The Rick Hansen legacy, a personal perspective

Heather Bakken first met Rick Hansen 25 years ago, during the Man in Motion's world tour, when she was a university student. Then her own experience with a spinal cord injury made the occasion a little more personal. Her thoughts.
Rick Hansen and members of the Royal Canadian regiment at Cape Gagetown, N.B. in early October 2011. At his right is Mike Galey, one of the relay runners who is helping to recreate the Man in Motion tour from 1986. By November, the relay had moved West into Ontario.

"Never give up on your dreams." That has been Rick Hansen’s motto and I was one of those who had the privilege of seeing it being lived out 25 years ago during his initial Man in Motion World Tour.

It was bitingly cold and a blizzard was pushing its way through Southwestern Ontario that day as Rick was wheeling down an empty highway on the outskirts of St. Thomas.

I was a university student and a mutual friend had invited me to meet the team. From inside the Man in Motion Winnebago I could see a crowd of students at the next scheduled stop, jumping up and down on the side of the road to keep warm and to cheer Rick on.

It was hard to see his reaction through the windshield because visibility was so poor, but theirs was telling. As soon as he stopped moving, they stopped moving. The cheers turned to smiles. His presence just had that kind of mesmerizing effect.

At that point, Hansen was in the final stretch of a 40,000-kilometre trek that would take two years to complete. The depth of his commitment to raise awareness about spinal cord injuries and money for research left me in awe.

Little did I know then that his work and his legacy would become much more personal.

Learning to walk

In 2004, I suffered a spinal cord injury. The condition is called cauda equina syndrome and it causes partial paraplegia. According to medical textbooks, if it’s not operated on within 48 hours the symptoms are irreversible.

CBC News writer Heather Bakken and Rick Hansen at the Lyndhurst Spinal Cord Rehabilitation Centre in Toronto on Nov. 6, 2011.

An ambulance rushed me to Toronto Western Hospital late one Sunday evening. The hospital is considered one of the best trauma centres in the country for neurosurgery, which means it’s also busy and there were other patients with more serious injuries at the head of the queue.

Still, in spite of the delay, the post-operative prognosis was good. My surgeon, Dr. Michael Tymianski, said I would probably walk again, and he was right.

But all I could see were the difficulties that lay ahead — I was a sole-support parent, it wasn't clear how long I would be out of commission and the residual nerve pain was excruciating.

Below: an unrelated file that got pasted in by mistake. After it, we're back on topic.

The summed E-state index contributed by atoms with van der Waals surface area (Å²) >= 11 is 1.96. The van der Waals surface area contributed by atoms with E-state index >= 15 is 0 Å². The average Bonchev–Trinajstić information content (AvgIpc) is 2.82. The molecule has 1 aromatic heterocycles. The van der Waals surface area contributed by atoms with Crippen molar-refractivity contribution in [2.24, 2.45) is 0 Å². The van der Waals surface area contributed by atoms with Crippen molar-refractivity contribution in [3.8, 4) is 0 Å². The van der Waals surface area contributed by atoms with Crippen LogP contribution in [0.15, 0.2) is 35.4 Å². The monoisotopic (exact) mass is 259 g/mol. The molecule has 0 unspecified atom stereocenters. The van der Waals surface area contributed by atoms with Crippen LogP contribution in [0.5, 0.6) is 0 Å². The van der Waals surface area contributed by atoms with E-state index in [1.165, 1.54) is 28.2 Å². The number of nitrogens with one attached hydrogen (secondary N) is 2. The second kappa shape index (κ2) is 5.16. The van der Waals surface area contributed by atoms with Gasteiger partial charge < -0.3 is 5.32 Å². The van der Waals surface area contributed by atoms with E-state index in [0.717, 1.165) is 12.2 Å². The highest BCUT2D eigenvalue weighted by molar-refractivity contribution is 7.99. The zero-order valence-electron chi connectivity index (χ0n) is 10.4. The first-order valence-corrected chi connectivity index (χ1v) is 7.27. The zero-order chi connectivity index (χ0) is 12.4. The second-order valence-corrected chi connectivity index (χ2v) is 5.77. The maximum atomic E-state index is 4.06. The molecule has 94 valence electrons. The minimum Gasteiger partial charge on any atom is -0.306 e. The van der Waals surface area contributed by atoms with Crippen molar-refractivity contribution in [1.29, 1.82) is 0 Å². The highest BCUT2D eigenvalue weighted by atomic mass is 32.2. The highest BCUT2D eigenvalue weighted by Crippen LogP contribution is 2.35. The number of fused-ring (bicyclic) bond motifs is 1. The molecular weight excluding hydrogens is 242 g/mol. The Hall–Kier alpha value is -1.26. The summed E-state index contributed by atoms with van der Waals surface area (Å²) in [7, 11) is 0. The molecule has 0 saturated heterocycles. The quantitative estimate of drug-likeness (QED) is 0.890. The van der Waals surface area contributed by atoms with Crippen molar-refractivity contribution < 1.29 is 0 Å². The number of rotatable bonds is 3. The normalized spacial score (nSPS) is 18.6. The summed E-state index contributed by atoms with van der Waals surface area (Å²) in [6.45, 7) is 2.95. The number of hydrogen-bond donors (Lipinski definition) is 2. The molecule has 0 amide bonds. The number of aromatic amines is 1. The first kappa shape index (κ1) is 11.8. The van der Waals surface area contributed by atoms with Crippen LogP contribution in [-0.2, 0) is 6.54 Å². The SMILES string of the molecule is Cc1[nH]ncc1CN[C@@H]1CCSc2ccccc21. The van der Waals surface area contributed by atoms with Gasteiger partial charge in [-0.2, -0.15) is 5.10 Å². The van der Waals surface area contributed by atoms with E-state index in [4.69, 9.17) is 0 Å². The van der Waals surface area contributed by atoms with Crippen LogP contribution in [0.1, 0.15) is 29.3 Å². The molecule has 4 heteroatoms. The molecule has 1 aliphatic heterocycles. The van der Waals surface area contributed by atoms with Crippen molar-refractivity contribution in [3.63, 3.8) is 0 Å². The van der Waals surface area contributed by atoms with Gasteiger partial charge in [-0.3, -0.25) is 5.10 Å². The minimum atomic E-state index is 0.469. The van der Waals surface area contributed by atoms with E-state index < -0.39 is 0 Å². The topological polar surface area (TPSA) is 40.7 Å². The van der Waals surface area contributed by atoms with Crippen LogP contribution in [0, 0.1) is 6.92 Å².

That's when Rick Hansen kind of entered my life again.

A few days after my operation, I was transferred to the Lyndhurst Spinal Cord Rehabilitation Centre in central Toronto to learn how to walk again. It’s the largest spinal cord rehab centre in the country, with 60 beds, and it has Hansen's imprint all over it.

His foundation has provided the centre with sports equipment, computers, gear for people learning practical skills to help them lead a normal life, and therapeutic gardens to give those undergoing rehab the incentive to get outside.

The strategy and infrastructure that he has helped create to improve recovery and find a cure now spans the globe and reaches everywhere from the Petri dish to clinical practice.

Spinal cord Injuries are great equalizers. They can afflict anyone, anywhere, anytime. A cruel twist of fate had united me with three other women from very different walks of life.

The Sikh lady diagonally across from my bed didn’t speak a word of English, so a translator accompanied all the medical staff attending to her. She kept her radio tuned to an Indian station 24/7.

The elderly lady across the room was a post-War Italian immigrant who couldn’t speak a sentence of English. Her two children and their families were always at her bedside to make sure she was comfortable. The lady to my right had a delightfully rich Jamaican accent, which I had trouble understanding, but she still managed to make me laugh.

Though we had nothing more in common than a lack of mobility and the debilitating nerve pain that accompanied it, we encouraged each other to move forward.

During physiotherapy sessions in the gym I caught a glimpse of the extent of the injuries that afflicted most of the patients there. More than 250 people with spinal cord Injuries are admitted to Lyndhurst each year — most of them don’t walk out.

Don't give up

On Saturday, I returned to Lyndhurst for the first time since my recovery.

Rick Hansen was passing through with the relay marking the 25th anniversary of the Man in Motion World Tour.

I half expected to see a bit of hubris on his part, after all his achievements. But Rick brings only humility.

He told us that no one recovers in isolation. It takes a village of friends, family and practitioners to help those with spinal cord injuries reclaim their dignity and their lives.

And while he emphasized the need to remain optimistic about a cure, he reminded us that we are full human beings with or without a complete recovery.

After I made a commitment to myself during my recovery that I wouldn’t give up, the path to success became clear. Sure, there were a few bumps along the way, but in those moments I often thought about the man in the snowstorm who inched his way across the planet one glove stroke at a time.

Rick Hansen is my hero, and I know I am not alone in saying that.